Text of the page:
Simple Ways to Convert Keynote File to Video on iPhone, iPad, and Mac - A Complete Guide
|Simple Ways to Convert Keynote File to Video on iPhone, iPad, and Mac|
Apple's Keynote is the presentation component of their iWork productivity suite of software, and a companion app to Pages for word processing and Numbers for spreadsheets. All three are universal apps that work on iPhone, iPod touch, and iPad, and are popular choices for document management on the go. They've also just been updated to support iOS 5.1 and the new iPad's Retina display.
If you're a new iPad or iPhone owner and need a way to create, edit, and give presentations on the go, Keynote is Apple's iCloud integrated solution. It was designed for Apple's late co-founder, Steve Jobs, and the desktop version was used to give every one of his presentations, including the original iPhone and iPad introductions.
Keynote isn't Powerpoint, and that's a good thing
While most of the iWork apps pale in comparison to Microsoft's Office suite, Keynote is a possible exception. Again, it was made for and used by arguably the best corporate presenter in a generation, and that says a lot.
However, because Keynote and Powerpoint are both intended for the same purpose, there's a lot of overlap in features, and if you've used Powerpoint or Keynote on the Mac, you shouldn't have any trouble getting used to Keynote for iPhone and iPad.
If anything, the layout and controls on iOS are even more intuitive than desktop presentation software. Once you've gotten the basics down, you'll be creating amazing presentations that you can share with co-workers, friends, and family with just a few taps.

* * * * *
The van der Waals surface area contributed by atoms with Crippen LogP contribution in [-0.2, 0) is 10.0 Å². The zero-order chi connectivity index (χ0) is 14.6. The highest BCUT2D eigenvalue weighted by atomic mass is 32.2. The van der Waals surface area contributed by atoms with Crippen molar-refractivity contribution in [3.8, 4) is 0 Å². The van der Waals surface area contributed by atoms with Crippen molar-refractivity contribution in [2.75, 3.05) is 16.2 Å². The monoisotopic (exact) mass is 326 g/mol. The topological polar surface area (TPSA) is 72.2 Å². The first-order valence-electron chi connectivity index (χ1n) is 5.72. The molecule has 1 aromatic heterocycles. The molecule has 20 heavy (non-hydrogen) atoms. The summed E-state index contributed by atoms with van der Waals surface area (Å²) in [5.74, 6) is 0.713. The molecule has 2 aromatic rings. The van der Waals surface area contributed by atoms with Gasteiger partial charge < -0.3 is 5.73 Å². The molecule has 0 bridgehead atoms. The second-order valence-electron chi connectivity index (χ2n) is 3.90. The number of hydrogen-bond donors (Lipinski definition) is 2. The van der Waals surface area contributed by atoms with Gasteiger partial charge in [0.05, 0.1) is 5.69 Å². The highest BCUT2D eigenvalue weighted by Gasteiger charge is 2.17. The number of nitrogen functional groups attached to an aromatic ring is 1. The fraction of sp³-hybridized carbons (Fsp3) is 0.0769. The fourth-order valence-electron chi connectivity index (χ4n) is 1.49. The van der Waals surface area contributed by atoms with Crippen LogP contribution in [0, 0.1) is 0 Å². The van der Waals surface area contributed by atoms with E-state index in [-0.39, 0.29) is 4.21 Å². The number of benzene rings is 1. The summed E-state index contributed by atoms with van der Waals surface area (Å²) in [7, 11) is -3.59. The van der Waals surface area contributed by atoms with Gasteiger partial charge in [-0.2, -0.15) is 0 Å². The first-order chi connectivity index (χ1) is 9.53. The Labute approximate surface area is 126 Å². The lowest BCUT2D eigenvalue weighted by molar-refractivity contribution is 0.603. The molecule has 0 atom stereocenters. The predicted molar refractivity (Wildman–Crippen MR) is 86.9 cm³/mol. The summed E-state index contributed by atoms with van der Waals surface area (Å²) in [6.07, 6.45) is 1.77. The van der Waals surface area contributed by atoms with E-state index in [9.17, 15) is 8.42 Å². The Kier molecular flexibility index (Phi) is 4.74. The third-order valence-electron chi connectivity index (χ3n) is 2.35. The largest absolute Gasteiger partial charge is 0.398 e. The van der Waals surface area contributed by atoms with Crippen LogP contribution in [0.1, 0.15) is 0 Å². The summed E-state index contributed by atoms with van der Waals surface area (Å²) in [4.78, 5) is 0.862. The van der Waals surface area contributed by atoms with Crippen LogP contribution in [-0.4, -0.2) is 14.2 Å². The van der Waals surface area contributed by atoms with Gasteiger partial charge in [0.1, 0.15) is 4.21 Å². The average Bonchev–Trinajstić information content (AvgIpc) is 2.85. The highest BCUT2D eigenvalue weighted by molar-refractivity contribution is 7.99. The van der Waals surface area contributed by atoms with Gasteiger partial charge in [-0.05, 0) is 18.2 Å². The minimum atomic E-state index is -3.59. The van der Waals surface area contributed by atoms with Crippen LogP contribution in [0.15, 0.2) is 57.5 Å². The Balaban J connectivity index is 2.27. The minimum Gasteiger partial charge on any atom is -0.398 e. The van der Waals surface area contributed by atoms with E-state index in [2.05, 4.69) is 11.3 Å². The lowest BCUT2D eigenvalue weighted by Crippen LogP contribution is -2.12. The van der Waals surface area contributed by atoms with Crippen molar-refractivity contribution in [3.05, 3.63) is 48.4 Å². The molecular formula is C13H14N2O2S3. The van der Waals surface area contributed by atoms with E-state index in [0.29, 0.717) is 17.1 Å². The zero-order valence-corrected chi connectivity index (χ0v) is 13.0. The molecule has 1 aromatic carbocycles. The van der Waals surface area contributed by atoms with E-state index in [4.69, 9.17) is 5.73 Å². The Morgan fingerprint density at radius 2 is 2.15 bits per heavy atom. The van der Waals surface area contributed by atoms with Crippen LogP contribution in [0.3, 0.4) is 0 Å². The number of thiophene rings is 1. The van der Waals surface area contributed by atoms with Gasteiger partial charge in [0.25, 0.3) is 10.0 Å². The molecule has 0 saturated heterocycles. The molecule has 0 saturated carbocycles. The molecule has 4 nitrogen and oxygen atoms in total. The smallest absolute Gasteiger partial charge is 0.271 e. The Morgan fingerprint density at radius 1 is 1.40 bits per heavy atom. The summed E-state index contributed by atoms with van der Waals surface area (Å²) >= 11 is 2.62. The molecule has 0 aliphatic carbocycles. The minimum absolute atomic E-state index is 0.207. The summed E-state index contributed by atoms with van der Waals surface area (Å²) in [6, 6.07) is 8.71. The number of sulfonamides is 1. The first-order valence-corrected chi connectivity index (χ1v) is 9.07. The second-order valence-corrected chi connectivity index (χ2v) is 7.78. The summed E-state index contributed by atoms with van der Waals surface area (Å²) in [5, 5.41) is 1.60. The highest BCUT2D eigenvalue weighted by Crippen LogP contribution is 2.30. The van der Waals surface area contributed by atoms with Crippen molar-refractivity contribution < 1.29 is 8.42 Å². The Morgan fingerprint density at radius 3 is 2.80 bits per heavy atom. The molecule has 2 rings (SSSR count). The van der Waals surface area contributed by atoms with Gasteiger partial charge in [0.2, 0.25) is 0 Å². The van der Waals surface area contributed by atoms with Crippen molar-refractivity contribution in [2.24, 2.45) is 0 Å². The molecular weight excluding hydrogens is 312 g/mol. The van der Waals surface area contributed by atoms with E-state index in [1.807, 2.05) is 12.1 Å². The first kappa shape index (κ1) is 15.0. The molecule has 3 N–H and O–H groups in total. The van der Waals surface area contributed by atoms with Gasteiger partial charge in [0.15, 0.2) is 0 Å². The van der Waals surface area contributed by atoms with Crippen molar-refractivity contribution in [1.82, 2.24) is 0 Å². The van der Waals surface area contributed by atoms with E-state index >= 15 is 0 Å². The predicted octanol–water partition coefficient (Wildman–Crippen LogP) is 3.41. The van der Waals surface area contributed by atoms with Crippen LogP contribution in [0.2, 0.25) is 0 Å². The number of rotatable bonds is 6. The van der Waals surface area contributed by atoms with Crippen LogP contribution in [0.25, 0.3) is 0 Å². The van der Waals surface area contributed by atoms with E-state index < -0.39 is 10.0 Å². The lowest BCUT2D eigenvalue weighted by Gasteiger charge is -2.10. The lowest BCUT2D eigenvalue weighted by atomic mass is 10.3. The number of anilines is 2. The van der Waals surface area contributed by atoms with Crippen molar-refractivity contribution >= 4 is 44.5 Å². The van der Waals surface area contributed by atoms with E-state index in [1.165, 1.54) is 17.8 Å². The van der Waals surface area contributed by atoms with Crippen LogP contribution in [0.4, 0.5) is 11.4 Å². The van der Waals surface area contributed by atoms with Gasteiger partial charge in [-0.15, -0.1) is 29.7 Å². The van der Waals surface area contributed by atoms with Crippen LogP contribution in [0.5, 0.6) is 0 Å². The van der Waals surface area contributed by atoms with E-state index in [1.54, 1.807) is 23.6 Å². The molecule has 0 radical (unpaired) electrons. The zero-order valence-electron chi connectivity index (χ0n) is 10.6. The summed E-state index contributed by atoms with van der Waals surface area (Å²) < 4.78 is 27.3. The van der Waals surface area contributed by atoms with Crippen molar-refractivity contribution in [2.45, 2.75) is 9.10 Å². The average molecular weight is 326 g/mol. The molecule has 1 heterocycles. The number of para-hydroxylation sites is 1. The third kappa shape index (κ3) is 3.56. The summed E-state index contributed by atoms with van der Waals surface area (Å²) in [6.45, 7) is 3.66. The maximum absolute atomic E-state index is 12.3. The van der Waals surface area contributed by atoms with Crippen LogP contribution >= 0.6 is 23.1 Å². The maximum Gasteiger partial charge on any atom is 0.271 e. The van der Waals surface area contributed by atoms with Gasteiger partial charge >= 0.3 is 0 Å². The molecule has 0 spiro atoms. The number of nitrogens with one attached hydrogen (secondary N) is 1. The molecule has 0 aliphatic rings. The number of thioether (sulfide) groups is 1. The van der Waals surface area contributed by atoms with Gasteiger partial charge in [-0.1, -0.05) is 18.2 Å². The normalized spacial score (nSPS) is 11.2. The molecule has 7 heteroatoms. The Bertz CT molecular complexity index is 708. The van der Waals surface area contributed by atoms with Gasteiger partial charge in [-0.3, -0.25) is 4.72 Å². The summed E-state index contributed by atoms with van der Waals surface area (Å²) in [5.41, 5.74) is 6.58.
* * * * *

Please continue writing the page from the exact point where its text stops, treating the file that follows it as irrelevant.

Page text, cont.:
How to use Keynote to Create presentations in Keynote
From the main Keynote screen you can open, edit, delete or create a presentation. To create a new one just tap the "+" sign in the upper right-hand corner and select Create Presentation. You'll be presented with several templates that you can choose from.
While Apple hasn't added any new ones since Keynote was released, there are still quite a few different selections that should suit most users just fine.
Keynote's user interface is simple and streamlined. In the upper right-hand corner are four icons.
- Format brush: You'll use this to change the different properties of texts and objects such as font style, colors, and size.
- Insert button: This is where you'll tap to add content to your slides. You can input many objects such as images from your camera roll, tables, charts, and several shapes.